Organic Food Gardens

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The main focus for our blog is to pass on information and tips about growing food using Permaculture methods, to help vegetable garden owners take responsibility for their garden and their own backyards allowing them to supplement their diet with real whole foods grown by themselves in a fully supported and natural way.


Finger Lime

Finger Limes

Finger Limes are a native subtropical shrub that produce limes in the shape of a finger.

The tree is slow growing in temperate zones.


  • The tree has dense small green spiky leaves.
  • The flowers appear in spring which are small white and pink and the fruit is ready to pick in late summer.
  • The fruit can be used as you would use a normal lime.
  • Finger limes are also nice on vanilla ice cream and vanilla yogurt. Good in stir fries, salads, gin & tonic and beer.

Bananas

Grapes & Bananas

Grape vines provide food and summer shade. Bananas are easy to grow and are good if there is a wet or boggy area in a garden.

Banana

  • Banana flower and fruit.
  • As the flower moves away from the fruit, the flower is cut off so the plant puts its energy into the growth of the fruit.
  • The flower can be eaten however there is a method and process which is common in some cultures.
  • Cover the bananas with a bag which has holes at both ends to protect the fruit from possums, birds and fruit bats.
  • Harvest when fruit begins to yellow.

 

Grapes

Silky chickens

Silky chickens provide eggs, pest control and manure


Tomatoes in the front yard

Tomatoes growing in raised garden beds in a urban front yard



Quails

Quails are good in small spaces.
Quails are cute, provide eggs and manure as well as eating leftover food.
Quails can be great pets.
They provide eggs and manure

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 Stingless Bees

Native stingless bees on a balcony garden.
Honey bees in a urban front yard.
The honey bees provide lots of honey for the residents and the excess honey is sold or traded to neighbours and friends.

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Photos of Edgeworth David community garden at Hornsby.

 

 

Community gardens are great places to learn about all aspects of organic gardening. They always have great people from all age groups and backgrounds willing to share knowledge and friendship. 

Edgeworth David community garden always welcomes new volunteers.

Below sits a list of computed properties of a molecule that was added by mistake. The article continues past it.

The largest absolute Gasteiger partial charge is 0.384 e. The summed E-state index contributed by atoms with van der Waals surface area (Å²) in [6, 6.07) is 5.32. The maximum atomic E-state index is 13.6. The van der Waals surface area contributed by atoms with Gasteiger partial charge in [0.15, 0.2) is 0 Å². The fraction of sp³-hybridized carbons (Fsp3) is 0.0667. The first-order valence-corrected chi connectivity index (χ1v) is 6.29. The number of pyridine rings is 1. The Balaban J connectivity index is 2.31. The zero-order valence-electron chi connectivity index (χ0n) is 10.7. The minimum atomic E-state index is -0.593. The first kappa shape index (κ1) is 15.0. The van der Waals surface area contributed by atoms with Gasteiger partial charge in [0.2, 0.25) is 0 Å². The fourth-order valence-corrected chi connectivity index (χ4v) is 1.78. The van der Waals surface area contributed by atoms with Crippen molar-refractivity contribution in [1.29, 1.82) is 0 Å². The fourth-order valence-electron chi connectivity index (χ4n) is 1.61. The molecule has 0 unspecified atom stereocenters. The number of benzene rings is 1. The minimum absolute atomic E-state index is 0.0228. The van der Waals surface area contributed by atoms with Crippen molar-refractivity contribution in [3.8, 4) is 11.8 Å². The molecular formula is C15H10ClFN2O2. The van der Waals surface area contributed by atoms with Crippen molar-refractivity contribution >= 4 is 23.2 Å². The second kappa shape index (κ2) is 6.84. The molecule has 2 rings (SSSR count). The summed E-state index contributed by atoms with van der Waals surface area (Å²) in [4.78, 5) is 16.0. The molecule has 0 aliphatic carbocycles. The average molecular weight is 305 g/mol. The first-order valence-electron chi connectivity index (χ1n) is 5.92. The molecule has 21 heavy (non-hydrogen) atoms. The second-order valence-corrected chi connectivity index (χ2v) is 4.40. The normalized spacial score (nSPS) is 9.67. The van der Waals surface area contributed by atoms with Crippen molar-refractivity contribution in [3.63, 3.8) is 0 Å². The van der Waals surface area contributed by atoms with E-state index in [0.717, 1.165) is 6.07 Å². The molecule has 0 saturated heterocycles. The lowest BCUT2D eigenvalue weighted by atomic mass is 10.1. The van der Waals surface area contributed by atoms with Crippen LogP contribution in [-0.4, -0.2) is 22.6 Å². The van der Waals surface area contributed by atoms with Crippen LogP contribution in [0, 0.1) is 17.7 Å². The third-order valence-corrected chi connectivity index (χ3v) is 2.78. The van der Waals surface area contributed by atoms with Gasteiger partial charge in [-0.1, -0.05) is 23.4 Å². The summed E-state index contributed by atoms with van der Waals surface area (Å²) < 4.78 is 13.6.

Volunteers can come along on Wednesday mornings or Saturday mornings. Weekly, Fortnightly or Monthly.

   

Native Stingless Bees
Native Stingless Bee Hive

Native stingless bees as the name suggests - don’t sting. 

Australia has many types of native bees. Native bees can be encouraged into a garden by planting lots of colourful flowering plants. Like the European honey bee which we are all familiar with, bees love and are attracted by beautiful colourful smelling flowers. As the bees roam from flower to flower / plant to plant collecting nectar, they are providing pollination for the flowers. Pollination of flowers aids reproduction as well as the formation of fruit. The more bees present in the garden the more likely there will be a increase in fruit forming. For example when citrus trees flower the presence of bees will increase the formation of fruit. Thus plant lots of colourful shrubs around your citrus trees and other fruiting trees.

Native stingless bees are either solitary or they live in a colony. Most are solitary. The solitary bees include the Blue banded bee which has beautiful blue and black strips which I have seen in Canberra and Sydney. Other native solitary bees include the Tiger bee, Teddy bear bee, Gold tipped leafcutter bee all seen in Sydney. There are only 2 types of native bees that live in colonies. Carbonaria stingless bees are found from the South Coast of NSW to Northern Queensland and can be found naturally in the Sydney region. These bees can also be kept in the home garden in a purchased hive or can be naturally encouraged with the planting of native flowering trees and plants. They love blue and purple flowers.

Native bees hives set up in a community garden or a home garden need to be sheltered from the afternoon summer sun. They are active and come out of the hive when the temperature is 18 degrees and above. In winter they are less active. Ideal temperature range is 18 to 40 degrees. Above 40 degrees place a wet towel over the hive to aid with cooling. When the temperature range is in the 20’s and 30 ‘s you will see lots of bee active around the hive and in the garden. Sometimes it’s great to sit by the hive with a cup of tea and watch the native bee activity.

Native Australian people have harvested the honey from Native bees for thousands of years. The honey is used as a sweetener or eaten straight as a treat.

 


 

Blueberries pollinated by bees Bees at the entrance to the Hive The Hive
Bluberries assisted with polination by Bees Bees at the entrance to the Hive

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